Digital Library Perspectives (DLP) is looking for articles for a special issue on innovative strategies for staffing and funding of digital initiatives in libraries, museums, archives, and other information organizations. Articles can be of any length, and figures and screen shots are encouraged. DLP is a peer-reviewed journal.
Inquiries can be sent directly to the editor's email listed below (please do not reply to the list).  Please send a title and short proposal, along with contact information, to the editor no later than January 15, 2017.  Accepted proposals will be due by August 1, 2017, and can be submitted directly to the Emerald ScholarOne system at  

If you have any questions, please contact the editor directly.  Thanks.  Brad

Bradford Lee Eden, Ph.D.
Editor, Digital Library Perspectives


Digital Library Perspectives (DLP)

Journal history
Previously published as OCLC Systems & Services:  International Digital Library Perspectives

Aims & Scope
Digital Library Perspectives (DLP) is a peer-reviewed journal concerned with digital content collections.  It publishes research  related to the curation and web-based delivery of digital objects collected for the advancement of scholarship, teaching and learning.  And which advance the digital information environment as it relates to global knowledge, communication and world memory.

The journal aims to keep readers informed about current trends, initiatives, and developments.  Including those in digital libraries and digital repositories,  along with their standards and technologies.
The editor invites contributions on the following, as well as other related topics:
  • ·         Digitization
  • ·         Data as information
  • ·         Archives and manuscripts
  • ·         Digital preservation and digital archiving
  • ·         Digital cultural memory initiatives
  • ·         Usability studies
  • ·         K-12 and higher education uses of digital collections

Tuesday, December 20, 2016

Call for Panelists: ALA Annual 2017 Program on Strategic Online Instruction

Are you effectively engaging students with online library instruction? Want to present your strategies at ALA Annual Conference 2017?

The Distance Learning Section is sponsoring a program that aims to share practical methods for libraries to create effective student-success-based online instructional strategies that include creative methods for developing assessment plans and delivering high-impact information literacy skill instruction. These strategies may include but are not limited to the topics of:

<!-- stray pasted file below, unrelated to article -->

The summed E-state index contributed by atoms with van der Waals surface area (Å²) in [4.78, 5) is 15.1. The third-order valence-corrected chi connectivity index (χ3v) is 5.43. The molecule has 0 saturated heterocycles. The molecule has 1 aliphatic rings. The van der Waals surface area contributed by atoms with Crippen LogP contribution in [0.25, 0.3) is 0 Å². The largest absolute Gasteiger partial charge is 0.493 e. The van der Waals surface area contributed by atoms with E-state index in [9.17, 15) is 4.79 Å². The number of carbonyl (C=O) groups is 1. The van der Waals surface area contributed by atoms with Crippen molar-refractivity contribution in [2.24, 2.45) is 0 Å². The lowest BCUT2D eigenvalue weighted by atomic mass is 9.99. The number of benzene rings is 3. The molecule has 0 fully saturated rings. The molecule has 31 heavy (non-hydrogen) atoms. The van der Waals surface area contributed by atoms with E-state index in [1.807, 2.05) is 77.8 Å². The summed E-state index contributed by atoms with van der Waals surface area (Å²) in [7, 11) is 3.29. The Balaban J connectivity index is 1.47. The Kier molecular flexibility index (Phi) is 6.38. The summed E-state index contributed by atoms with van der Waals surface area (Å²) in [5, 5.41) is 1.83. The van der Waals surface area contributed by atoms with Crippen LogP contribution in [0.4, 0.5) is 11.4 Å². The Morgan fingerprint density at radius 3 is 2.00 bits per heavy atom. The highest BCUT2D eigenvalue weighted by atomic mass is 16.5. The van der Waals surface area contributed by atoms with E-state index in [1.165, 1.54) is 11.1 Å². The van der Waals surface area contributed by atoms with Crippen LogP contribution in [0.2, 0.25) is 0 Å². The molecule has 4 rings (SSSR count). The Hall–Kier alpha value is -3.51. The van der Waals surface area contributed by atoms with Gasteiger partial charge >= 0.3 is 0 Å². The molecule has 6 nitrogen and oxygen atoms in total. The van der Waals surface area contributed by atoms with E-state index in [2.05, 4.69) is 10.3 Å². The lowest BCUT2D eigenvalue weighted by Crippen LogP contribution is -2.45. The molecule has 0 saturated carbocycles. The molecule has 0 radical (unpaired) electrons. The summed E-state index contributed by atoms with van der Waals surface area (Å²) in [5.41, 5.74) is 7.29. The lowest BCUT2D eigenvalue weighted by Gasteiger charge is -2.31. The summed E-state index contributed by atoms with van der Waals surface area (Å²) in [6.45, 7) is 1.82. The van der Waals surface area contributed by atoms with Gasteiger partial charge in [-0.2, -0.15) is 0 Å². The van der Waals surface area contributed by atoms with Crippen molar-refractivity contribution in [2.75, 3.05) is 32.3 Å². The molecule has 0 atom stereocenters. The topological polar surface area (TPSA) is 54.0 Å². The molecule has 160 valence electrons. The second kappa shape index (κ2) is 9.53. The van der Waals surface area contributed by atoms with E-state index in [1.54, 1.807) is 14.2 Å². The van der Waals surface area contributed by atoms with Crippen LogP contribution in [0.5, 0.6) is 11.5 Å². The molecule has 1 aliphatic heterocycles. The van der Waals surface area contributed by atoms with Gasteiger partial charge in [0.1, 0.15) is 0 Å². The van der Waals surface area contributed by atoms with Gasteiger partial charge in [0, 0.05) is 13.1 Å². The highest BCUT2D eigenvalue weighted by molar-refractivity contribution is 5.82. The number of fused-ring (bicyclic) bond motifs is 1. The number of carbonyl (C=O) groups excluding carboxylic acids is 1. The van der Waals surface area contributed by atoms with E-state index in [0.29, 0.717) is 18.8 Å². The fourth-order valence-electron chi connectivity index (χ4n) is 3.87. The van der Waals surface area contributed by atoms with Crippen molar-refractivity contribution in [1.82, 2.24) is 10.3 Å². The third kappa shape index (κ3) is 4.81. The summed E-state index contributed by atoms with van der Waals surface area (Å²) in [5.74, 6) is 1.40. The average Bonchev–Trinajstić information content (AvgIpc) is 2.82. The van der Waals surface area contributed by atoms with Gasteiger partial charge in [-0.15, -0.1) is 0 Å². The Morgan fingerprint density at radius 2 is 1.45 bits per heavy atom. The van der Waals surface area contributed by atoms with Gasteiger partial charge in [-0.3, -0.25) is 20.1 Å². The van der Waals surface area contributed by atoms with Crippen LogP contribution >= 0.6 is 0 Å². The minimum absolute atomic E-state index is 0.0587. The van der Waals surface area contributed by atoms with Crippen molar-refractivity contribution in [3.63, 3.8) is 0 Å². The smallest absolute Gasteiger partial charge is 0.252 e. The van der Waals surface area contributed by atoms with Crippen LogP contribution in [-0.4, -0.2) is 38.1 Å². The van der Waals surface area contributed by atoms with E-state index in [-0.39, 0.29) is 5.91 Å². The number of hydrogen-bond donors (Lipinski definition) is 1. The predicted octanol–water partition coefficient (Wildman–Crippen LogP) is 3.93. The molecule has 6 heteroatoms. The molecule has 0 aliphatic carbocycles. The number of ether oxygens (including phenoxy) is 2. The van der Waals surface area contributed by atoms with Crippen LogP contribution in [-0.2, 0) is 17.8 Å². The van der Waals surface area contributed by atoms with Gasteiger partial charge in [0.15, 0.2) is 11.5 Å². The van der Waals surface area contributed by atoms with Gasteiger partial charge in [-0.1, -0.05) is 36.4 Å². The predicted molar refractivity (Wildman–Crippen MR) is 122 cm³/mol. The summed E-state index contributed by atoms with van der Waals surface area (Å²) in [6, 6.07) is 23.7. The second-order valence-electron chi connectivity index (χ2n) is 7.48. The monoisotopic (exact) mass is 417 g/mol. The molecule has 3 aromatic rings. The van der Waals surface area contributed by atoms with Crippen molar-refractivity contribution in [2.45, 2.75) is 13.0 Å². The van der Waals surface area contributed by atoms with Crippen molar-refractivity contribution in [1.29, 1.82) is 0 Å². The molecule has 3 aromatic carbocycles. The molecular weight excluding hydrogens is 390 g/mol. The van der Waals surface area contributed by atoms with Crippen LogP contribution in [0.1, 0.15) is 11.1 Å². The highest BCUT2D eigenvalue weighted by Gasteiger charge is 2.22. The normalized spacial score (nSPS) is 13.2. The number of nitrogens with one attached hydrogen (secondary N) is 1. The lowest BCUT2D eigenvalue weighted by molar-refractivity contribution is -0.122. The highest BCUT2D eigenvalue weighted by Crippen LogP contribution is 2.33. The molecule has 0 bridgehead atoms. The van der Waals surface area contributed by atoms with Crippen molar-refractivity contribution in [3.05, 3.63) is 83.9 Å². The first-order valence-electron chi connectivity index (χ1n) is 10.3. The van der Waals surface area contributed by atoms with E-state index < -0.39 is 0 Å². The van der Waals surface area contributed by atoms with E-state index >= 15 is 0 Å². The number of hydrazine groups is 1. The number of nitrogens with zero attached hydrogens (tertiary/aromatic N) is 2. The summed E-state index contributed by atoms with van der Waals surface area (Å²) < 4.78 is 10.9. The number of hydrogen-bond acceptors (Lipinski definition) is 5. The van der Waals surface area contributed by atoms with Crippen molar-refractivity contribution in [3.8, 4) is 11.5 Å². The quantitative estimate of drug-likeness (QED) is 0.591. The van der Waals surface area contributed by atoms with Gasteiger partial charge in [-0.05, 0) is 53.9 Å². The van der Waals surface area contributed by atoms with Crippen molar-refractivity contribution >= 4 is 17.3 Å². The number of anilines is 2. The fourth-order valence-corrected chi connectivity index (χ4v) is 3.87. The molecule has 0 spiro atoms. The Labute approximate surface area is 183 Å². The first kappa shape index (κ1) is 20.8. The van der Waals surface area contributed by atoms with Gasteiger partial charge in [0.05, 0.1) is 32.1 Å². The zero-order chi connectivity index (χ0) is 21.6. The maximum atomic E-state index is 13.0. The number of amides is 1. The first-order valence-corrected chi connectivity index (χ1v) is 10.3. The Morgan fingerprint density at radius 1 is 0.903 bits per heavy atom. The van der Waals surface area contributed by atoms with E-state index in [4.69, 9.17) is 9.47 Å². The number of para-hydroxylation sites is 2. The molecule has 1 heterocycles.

• reaching students through online presence, instruction, and assessment
  • creating and implementing high-impact online instruction
  • handling challenges when developing online instructional materials
  • time management
  • providing access to resources and technology
  • developing digital learning object repositories for online instruction
  • embedding librarian programming in a course or program

This is open to any academic librarian with any online instruction experience they want to share.

Program Title: Visibility & Engagement: Design, Develop, or Refresh your Online Instruction

Program Description: Getting enthusiastic faculty buy-in, creating engaging online learning spaces, and identifying meaningful assessment strategies are all key components to building an effective online instructional presence. Whether supporting online or web-enhanced courses, today’s academic librarians need a visible presence to engage students and faculty alike. In this session, four practitioners will share their successes and failures, and what they have done to create high-impact online instruction programs.

Learning Outcomes:
From this program, attendees will learn how to:
  1. Apply strategies to create greater library presence in their institution's course management system and library work flow;
  2. Develop online instruction with integrated library resources and applications to support student learning;
  3. Formulate meaningful assessment of student learning outcomes in an online learning environment.

If you are interested in joining this panel or would like more information, then please contact the DLS Programming Planning 2017 Committee Co-Chairs, Karla Aleman and Neely Tang by January 6th, 2017.


Karla Aleman
Dean, Library & eLearning
Bass Library/Learning Resource Center
Lorain County Community College

Wednesday, December 14, 2016

CFP: Journal of Scholarly Publishing - Special Issue on Open Access

Journal of Scholarly Publishing
Special Issue: Open Access
Alex Holzman, co-editor
Robert Brown, co-editor
Marguerite Avery, guest co-editor

Deadline: March 15, 2017

Send all submissions to:

Open access has evolved into a social movement and gained traction in the scholarly community as an important cause. Yet its impact has so far been limited due to its fragmented messaging, inconsistent policies, and sometimes fractious discussions. Although open access stands to affect scholarly publishing as a whole, its proper implementation and cost-benefit effect on scholarship remain unsettled
issues. Before we can agree on the viability of open access, we need more input from all parties with a stake in its outcome.

For a special issue of the Journal of Scholarly Publishing (volume 48, number 4, October 2017), the co-editors invite submissions from those engaged with open access who can shed light on this economic and moral concept now playing out across the scholarly communication ecosystem. We welcome submissions from anyone with insight into how open access publishing works, or could work: that includes publishers, librarians, scholars, editors, lawyers, technologists, university administrators, and government employees.